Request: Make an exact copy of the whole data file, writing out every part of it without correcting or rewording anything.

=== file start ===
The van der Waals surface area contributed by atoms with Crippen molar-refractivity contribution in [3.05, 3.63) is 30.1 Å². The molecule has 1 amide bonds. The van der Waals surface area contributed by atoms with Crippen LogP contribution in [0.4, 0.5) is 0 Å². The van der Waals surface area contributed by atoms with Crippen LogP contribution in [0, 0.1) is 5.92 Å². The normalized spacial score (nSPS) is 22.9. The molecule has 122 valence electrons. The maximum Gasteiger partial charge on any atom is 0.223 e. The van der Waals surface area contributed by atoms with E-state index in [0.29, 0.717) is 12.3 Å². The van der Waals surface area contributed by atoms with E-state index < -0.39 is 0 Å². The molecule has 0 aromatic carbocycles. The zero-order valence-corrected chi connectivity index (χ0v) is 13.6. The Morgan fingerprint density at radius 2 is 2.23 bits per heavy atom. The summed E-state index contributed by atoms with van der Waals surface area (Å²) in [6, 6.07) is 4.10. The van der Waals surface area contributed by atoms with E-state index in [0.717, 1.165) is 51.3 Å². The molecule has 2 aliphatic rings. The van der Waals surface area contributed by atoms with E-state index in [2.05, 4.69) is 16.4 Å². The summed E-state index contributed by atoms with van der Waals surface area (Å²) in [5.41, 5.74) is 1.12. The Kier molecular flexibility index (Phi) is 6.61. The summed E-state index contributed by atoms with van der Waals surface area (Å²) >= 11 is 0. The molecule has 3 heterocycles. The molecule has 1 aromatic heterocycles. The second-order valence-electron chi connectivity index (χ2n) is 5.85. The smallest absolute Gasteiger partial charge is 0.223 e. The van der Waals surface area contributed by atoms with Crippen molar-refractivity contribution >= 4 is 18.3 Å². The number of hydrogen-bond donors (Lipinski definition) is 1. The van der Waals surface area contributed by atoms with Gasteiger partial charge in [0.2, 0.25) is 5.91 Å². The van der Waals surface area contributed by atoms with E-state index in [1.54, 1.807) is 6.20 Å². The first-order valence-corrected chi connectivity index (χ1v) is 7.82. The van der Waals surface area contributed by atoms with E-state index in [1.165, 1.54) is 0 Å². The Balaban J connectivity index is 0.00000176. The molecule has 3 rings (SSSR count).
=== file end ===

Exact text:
The van der Waals surface area contributed by atoms with Crippen molar-refractivity contribution in [3.05, 3.63) is 30.1 Å². The molecule has 1 amide bonds. The van der Waals surface area contributed by atoms with Crippen LogP contribution in [0.4, 0.5) is 0 Å². The van der Waals surface area contributed by atoms with Crippen LogP contribution in [0, 0.1) is 5.92 Å². The normalized spacial score (nSPS) is 22.9. The molecule has 122 valence electrons. The maximum Gasteiger partial charge on any atom is 0.223 e. The van der Waals surface area contributed by atoms with E-state index in [0.29, 0.717) is 12.3 Å². The van der Waals surface area contributed by atoms with E-state index < -0.39 is 0 Å². The molecule has 0 aromatic carbocycles. The zero-order valence-corrected chi connectivity index (χ0v) is 13.6. The Morgan fingerprint density at radius 2 is 2.23 bits per heavy atom. The summed E-state index contributed by atoms with van der Waals surface area (Å²) in [6, 6.07) is 4.10. The van der Waals surface area contributed by atoms with E-state index in [0.717, 1.165) is 51.3 Å². The molecule has 2 aliphatic rings. The van der Waals surface area contributed by atoms with E-state index in [2.05, 4.69) is 16.4 Å². The summed E-state index contributed by atoms with van der Waals surface area (Å²) in [5.41, 5.74) is 1.12. The Kier molecular flexibility index (Phi) is 6.61. The summed E-state index contributed by atoms with van der Waals surface area (Å²) >= 11 is 0. The molecule has 3 heterocycles. The molecule has 1 aromatic heterocycles. The second-order valence-electron chi connectivity index (χ2n) is 5.85. The smallest absolute Gasteiger partial charge is 0.223 e. The van der Waals surface area contributed by atoms with Crippen molar-refractivity contribution >= 4 is 18.3 Å². The number of hydrogen-bond donors (Lipinski definition) is 1. The van der Waals surface area contributed by atoms with Gasteiger partial charge in [0.2, 0.25) is 5.91 Å². The van der Waals surface area contributed by atoms with E-state index in [1.54, 1.807) is 6.20 Å². The first-order valence-corrected chi connectivity index (χ1v) is 7.82. The van der Waals surface area contributed by atoms with E-state index in [1.165, 1.54) is 0 Å². The Balaban J connectivity index is 0.00000176. The molecule has 3 rings (SSSR count).